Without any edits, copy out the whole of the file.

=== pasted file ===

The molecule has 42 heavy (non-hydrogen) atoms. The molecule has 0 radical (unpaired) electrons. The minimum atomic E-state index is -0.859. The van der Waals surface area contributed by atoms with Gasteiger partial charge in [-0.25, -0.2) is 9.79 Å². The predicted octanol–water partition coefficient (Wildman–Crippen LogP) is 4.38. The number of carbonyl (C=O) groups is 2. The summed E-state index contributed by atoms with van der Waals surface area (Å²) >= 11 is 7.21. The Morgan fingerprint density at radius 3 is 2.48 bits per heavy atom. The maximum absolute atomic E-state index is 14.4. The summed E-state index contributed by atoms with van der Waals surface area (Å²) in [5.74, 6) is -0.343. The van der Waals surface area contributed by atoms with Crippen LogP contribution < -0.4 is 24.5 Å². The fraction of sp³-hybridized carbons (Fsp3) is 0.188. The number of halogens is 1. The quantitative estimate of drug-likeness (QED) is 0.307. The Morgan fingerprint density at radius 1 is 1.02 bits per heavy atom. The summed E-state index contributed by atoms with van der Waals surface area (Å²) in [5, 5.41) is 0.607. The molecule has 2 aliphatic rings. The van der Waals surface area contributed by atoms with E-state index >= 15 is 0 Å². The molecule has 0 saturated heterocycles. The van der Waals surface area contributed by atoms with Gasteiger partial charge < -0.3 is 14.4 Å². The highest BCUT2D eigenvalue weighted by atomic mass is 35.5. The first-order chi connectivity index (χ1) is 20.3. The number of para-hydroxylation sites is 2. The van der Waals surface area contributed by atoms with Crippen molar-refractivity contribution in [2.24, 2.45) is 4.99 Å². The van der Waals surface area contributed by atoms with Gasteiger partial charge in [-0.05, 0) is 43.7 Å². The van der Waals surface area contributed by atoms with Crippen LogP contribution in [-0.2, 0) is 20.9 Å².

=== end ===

The molecule has 42 heavy (non-hydrogen) atoms. The molecule has 0 radical (unpaired) electrons. The minimum atomic E-state index is -0.859. The van der Waals surface area contributed by atoms with Gasteiger partial charge in [-0.25, -0.2) is 9.79 Å². The predicted octanol–water partition coefficient (Wildman–Crippen LogP) is 4.38. The number of carbonyl (C=O) groups is 2. The summed E-state index contributed by atoms with van der Waals surface area (Å²) >= 11 is 7.21. The Morgan fingerprint density at radius 3 is 2.48 bits per heavy atom. The maximum absolute atomic E-state index is 14.4. The summed E-state index contributed by atoms with van der Waals surface area (Å²) in [5.74, 6) is -0.343. The van der Waals surface area contributed by atoms with Crippen LogP contribution < -0.4 is 24.5 Å². The fraction of sp³-hybridized carbons (Fsp3) is 0.188. The number of halogens is 1. The quantitative estimate of drug-likeness (QED) is 0.307. The Morgan fingerprint density at radius 1 is 1.02 bits per heavy atom. The summed E-state index contributed by atoms with van der Waals surface area (Å²) in [5, 5.41) is 0.607. The molecule has 2 aliphatic rings. The van der Waals surface area contributed by atoms with E-state index >= 15 is 0 Å². The molecule has 0 saturated heterocycles. The van der Waals surface area contributed by atoms with Gasteiger partial charge < -0.3 is 14.4 Å². The highest BCUT2D eigenvalue weighted by atomic mass is 35.5. The first-order chi connectivity index (χ1) is 20.3. The number of para-hydroxylation sites is 2. The van der Waals surface area contributed by atoms with Crippen molar-refractivity contribution in [2.24, 2.45) is 4.99 Å². The van der Waals surface area contributed by atoms with Gasteiger partial charge in [-0.05, 0) is 43.7 Å². The van der Waals surface area contributed by atoms with Crippen LogP contribution in [-0.2, 0) is 20.9 Å².